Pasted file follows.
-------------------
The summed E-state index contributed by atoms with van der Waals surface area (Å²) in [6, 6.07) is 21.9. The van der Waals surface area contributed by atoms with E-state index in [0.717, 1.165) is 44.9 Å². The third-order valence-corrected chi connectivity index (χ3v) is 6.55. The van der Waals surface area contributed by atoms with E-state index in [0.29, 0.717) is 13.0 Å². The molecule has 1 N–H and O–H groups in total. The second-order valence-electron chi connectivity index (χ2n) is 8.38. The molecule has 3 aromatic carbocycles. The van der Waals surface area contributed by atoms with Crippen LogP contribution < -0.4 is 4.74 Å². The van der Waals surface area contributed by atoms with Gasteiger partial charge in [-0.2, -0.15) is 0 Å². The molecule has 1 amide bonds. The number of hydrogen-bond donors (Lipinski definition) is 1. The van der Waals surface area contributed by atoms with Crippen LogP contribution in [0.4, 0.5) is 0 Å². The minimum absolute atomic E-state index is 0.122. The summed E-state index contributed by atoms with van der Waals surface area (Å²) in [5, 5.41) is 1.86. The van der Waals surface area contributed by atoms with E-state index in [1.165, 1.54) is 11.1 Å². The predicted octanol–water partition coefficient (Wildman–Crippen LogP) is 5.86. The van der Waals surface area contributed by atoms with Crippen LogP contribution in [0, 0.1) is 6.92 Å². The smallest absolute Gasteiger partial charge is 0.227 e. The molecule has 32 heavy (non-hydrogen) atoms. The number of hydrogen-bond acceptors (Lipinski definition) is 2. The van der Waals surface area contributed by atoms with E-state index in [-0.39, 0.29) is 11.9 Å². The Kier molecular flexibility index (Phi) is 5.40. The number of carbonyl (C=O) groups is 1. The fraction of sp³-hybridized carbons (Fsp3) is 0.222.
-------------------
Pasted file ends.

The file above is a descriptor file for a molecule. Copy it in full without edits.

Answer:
The summed E-state index contributed by atoms with van der Waals surface area (Å²) in [6, 6.07) is 21.9. The van der Waals surface area contributed by atoms with E-state index in [0.717, 1.165) is 44.9 Å². The third-order valence-corrected chi connectivity index (χ3v) is 6.55. The van der Waals surface area contributed by atoms with E-state index in [0.29, 0.717) is 13.0 Å². The molecule has 1 N–H and O–H groups in total. The second-order valence-electron chi connectivity index (χ2n) is 8.38. The molecule has 3 aromatic carbocycles. The van der Waals surface area contributed by atoms with Crippen LogP contribution < -0.4 is 4.74 Å². The van der Waals surface area contributed by atoms with Gasteiger partial charge in [-0.2, -0.15) is 0 Å². The molecule has 1 amide bonds. The number of hydrogen-bond donors (Lipinski definition) is 1. The van der Waals surface area contributed by atoms with Crippen LogP contribution in [0.4, 0.5) is 0 Å². The minimum absolute atomic E-state index is 0.122. The summed E-state index contributed by atoms with van der Waals surface area (Å²) in [5, 5.41) is 1.86. The van der Waals surface area contributed by atoms with E-state index in [1.165, 1.54) is 11.1 Å². The predicted octanol–water partition coefficient (Wildman–Crippen LogP) is 5.86. The van der Waals surface area contributed by atoms with Crippen LogP contribution in [0, 0.1) is 6.92 Å². The smallest absolute Gasteiger partial charge is 0.227 e. The molecule has 32 heavy (non-hydrogen) atoms. The number of hydrogen-bond acceptors (Lipinski definition) is 2. The van der Waals surface area contributed by atoms with E-state index in [-0.39, 0.29) is 11.9 Å². The Kier molecular flexibility index (Phi) is 5.40. The number of carbonyl (C=O) groups is 1. The fraction of sp³-hybridized carbons (Fsp3) is 0.222.